This section is an excerpt from the Ontario Works Act, 1997 prescribed by the Province of Ontario.
Ontario Works Regulations
12 (1) The administrator may request a visit to the home of a person applying for or receiving assistance in order to verify initial or ongoing eligibility for assistance.
(2) The administrator shall determine on a random basis the persons whose homes are to be visited under this section and may request a visit with or without notice (O. Reg.227/98, s.4).
(3) A person visiting a home under this section shall not look at things that cannot be seen in plain view (O. Reg.227/98, s.4).
(4) A person is not eligible for income assistance if the administrator has requested a visit to the person’s home and the person has refused the visit and failed to satisfy the administrator that there was a valid reason for the refusal.
(5) The administrator may determine that there is not a valid reason for refusing a visit to the home if the person has previously refused visits to the home.
Under this Regulation, assistance may be denied or cancelled where an applicant or participant refuses a home visit without a valid reason.
The decision whether to require a home visit rests with the social assistance delivery agent.
This does not remove the client’s right to request a home visit in order to provide information to determine initial or ongoing eligibility.
Random home visits are a part of regular business practices for social assistance delivery staff.
Random Home Visits
Home visits to verify information to establish initial eligibility or to verify information for the purposes of ongoing eligibility may be conducted by caseworkers on a random basis.
A home visit can be used to verify eligibility criteria that are in plain view. This can include, but is not limited to verification regarding;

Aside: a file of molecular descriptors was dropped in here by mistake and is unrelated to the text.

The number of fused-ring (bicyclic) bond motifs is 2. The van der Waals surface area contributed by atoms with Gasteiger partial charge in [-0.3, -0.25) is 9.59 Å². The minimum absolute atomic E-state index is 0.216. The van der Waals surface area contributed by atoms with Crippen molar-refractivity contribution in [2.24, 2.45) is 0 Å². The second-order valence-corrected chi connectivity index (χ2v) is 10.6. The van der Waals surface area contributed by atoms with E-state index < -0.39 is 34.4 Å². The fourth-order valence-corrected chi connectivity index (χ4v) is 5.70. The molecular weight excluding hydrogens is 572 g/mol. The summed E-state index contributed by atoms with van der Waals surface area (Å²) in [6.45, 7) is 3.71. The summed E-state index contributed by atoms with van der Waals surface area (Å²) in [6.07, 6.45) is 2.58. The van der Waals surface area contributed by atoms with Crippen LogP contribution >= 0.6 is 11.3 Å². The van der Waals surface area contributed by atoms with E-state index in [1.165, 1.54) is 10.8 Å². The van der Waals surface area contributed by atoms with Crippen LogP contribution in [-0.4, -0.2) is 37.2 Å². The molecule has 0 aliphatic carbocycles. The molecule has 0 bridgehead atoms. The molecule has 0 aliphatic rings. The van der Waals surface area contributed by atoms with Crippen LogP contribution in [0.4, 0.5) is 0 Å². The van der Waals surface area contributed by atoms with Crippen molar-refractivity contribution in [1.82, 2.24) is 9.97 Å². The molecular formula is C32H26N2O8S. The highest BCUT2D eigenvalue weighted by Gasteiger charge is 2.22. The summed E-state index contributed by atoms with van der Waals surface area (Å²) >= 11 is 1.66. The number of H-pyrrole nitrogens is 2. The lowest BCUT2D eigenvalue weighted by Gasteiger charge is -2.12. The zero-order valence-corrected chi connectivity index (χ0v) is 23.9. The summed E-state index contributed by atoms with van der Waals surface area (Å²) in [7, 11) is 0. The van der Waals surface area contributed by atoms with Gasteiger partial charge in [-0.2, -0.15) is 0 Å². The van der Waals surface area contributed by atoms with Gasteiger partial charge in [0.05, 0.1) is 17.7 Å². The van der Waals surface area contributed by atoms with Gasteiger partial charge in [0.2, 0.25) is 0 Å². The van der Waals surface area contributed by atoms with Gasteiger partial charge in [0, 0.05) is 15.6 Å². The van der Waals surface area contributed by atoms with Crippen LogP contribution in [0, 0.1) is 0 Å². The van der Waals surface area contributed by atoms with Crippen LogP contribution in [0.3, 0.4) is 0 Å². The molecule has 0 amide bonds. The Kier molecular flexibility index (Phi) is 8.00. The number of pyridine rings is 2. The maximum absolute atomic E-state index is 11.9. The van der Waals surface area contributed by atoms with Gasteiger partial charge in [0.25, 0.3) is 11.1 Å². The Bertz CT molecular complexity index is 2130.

a.assets such as vehicles
b.residency – verify that the person actually resides there
c.accommodation arrangements such as self contained dwelling unit
Verification of accommodation arrangements, for example, can include whether the applicant or participant lives in self contained quarters or is sharing accommodation with other residents.
Caseworkers do not have the authority to look into drawers, closets or cupboards as part of the home visit. Also, home visits are to be conducted during normal business hours.
The right to protection against inappropriate search of the person extends to one’s home.
Applicants or participants can be subject to a home visit with or without notice.
It is essential that the nature of the home visits not be based on individual suspicion. A policy cannot be established that requires home visits for all applicants and participants. However, delivery agents can establish case policies for recommending home visits for prescribed groups, such as sole-support parent.
Priority verification lists are tools which may be helpful in determining where random visits will be required.
Verification list may be determined by factors such as high rental costs, return mail from declared address or multiple tenants as they will assist in identifying cases requiring in home visits.
Refusal to Allow a Home Visit
There may be a valid reason for the client’s refusal of a home visit.
- applicants or participants have the right to confidentiality. If there are visitors present, it would not be appropriate for a caseworker to disclose information by conducting an assessment of eligibility in the presence of others.
- someone residing in the home is ill
- religious observance
- time of mourning
- previously scheduled appointment